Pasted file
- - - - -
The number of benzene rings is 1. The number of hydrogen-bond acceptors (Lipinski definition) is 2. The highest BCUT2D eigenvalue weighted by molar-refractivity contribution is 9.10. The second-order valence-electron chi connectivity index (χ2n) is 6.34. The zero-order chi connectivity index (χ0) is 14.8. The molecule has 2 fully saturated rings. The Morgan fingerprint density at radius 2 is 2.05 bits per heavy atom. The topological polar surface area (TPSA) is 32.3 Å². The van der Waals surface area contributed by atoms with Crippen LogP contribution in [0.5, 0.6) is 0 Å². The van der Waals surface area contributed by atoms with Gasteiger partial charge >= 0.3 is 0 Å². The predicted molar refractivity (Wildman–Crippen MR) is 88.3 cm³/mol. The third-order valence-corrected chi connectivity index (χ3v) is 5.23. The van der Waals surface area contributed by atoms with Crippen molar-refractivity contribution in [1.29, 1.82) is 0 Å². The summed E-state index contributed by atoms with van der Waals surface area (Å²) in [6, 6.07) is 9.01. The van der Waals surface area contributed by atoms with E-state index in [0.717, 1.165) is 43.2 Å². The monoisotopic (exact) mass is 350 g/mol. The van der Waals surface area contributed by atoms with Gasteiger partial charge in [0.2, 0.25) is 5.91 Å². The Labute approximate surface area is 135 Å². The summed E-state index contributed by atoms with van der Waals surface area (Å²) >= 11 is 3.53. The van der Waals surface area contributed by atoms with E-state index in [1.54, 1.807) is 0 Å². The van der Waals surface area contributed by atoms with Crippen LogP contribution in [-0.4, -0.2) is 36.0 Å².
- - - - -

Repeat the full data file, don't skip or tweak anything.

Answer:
The number of benzene rings is 1. The number of hydrogen-bond acceptors (Lipinski definition) is 2. The highest BCUT2D eigenvalue weighted by molar-refractivity contribution is 9.10. The second-order valence-electron chi connectivity index (χ2n) is 6.34. The zero-order chi connectivity index (χ0) is 14.8. The molecule has 2 fully saturated rings. The Morgan fingerprint density at radius 2 is 2.05 bits per heavy atom. The topological polar surface area (TPSA) is 32.3 Å². The van der Waals surface area contributed by atoms with Crippen LogP contribution in [0.5, 0.6) is 0 Å². The van der Waals surface area contributed by atoms with Gasteiger partial charge >= 0.3 is 0 Å². The predicted molar refractivity (Wildman–Crippen MR) is 88.3 cm³/mol. The third-order valence-corrected chi connectivity index (χ3v) is 5.23. The van der Waals surface area contributed by atoms with Crippen molar-refractivity contribution in [1.29, 1.82) is 0 Å². The summed E-state index contributed by atoms with van der Waals surface area (Å²) in [6, 6.07) is 9.01. The van der Waals surface area contributed by atoms with E-state index in [0.717, 1.165) is 43.2 Å². The monoisotopic (exact) mass is 350 g/mol. The van der Waals surface area contributed by atoms with Gasteiger partial charge in [0.2, 0.25) is 5.91 Å². The Labute approximate surface area is 135 Å². The summed E-state index contributed by atoms with van der Waals surface area (Å²) >= 11 is 3.53. The van der Waals surface area contributed by atoms with E-state index in [1.54, 1.807) is 0 Å². The van der Waals surface area contributed by atoms with Crippen LogP contribution in [-0.4, -0.2) is 36.0 Å².